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Flashbacks in Books

Verb tense is already complicated. Throw some flashbacks in your book and it gets even worse. Here are some examples to help you manage flashbacks and verb tense in fiction.

By
Neal Whitman, read by Mignon Fogarty,
April 10, 2013
Episode #363

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Example: Mixing Past Perfect Tense and Past Tense

Let’s see what the author Tim Powers did in my favorite time-travel novel, The Anubis Gates. Don’t worry; I’m taking my examples from Chapter 1, so there won’t be spoilers! In this scene, the protagonist Brendan Doyle is on his way to meet a mysterious man named Darrow, who has offered him $20,000 for services yet to be named. Notice that the verb phrases “was hurrying” and “told himself” are in the past progressive and simple past tenses: 

On the other side of the fence a uniformed guard was hurrying toward them. Well, you’re in it now, Doyle told himself. At least you get to keep the five thousand dollar retainer check even if you decline his offer … whatever it turns out to be.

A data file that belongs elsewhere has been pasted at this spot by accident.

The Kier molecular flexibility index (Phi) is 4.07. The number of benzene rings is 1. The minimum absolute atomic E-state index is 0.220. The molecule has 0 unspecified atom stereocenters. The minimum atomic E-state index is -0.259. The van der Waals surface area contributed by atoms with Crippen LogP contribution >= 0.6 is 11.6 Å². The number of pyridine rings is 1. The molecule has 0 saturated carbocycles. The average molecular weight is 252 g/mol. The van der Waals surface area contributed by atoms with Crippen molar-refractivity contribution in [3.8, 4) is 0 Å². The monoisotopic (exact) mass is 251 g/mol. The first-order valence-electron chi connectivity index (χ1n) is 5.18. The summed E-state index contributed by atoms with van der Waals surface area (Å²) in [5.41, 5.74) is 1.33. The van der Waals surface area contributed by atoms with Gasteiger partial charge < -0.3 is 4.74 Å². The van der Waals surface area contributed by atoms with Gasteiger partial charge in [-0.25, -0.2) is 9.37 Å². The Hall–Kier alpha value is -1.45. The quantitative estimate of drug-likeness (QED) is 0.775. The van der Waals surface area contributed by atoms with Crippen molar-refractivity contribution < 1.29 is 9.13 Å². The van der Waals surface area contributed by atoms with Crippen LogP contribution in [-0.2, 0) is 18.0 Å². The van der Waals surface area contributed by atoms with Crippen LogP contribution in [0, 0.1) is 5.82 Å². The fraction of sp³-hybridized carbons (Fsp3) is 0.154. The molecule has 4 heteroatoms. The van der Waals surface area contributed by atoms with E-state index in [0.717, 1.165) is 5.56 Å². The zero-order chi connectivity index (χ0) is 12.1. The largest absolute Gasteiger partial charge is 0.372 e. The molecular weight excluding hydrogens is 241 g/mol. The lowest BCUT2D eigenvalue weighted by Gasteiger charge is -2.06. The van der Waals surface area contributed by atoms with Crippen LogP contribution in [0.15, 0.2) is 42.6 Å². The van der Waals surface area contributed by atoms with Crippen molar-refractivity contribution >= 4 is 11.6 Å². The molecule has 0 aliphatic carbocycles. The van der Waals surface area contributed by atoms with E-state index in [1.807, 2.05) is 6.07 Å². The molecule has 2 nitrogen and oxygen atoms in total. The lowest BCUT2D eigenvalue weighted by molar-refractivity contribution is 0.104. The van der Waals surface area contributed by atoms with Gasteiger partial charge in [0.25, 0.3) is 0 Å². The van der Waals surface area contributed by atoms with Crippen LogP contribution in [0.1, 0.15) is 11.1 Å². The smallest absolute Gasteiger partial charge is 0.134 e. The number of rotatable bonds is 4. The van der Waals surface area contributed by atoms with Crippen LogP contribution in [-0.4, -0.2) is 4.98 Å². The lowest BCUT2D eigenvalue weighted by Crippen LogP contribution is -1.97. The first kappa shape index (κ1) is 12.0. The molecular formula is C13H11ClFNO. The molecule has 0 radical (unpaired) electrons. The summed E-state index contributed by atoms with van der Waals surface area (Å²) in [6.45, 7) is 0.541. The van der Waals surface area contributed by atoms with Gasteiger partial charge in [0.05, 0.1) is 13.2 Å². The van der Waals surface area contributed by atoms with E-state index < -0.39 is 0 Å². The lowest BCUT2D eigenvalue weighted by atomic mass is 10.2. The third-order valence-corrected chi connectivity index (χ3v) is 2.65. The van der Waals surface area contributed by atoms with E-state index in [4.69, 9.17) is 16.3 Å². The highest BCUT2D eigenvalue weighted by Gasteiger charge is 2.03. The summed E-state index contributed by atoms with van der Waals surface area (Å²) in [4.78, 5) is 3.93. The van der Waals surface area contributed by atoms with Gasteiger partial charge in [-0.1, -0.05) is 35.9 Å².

At this point, there’s a blank line in the text, showing a change of scene. Powers then uses the past perfect tense, along with the phrase “an hour earlier,” to shift to an earlier time:

Doyle had been grateful, an hour earlier, when the stewardess woke him to tell him to fasten his seat belt, for he’d been dreaming about Rebecca’s death again.

The verb phrases “had been grateful” and “had been dreaming” are in the past perfect and past perfect progressive tenses. Powers also uses the simple past tense in “when the stewardess woke him,” because he doesn’t need the past perfect in every clause to show that the time is still an hour earlier, during the airplane flight.

Next: More Examples: Going Even Further Back in a Flashback

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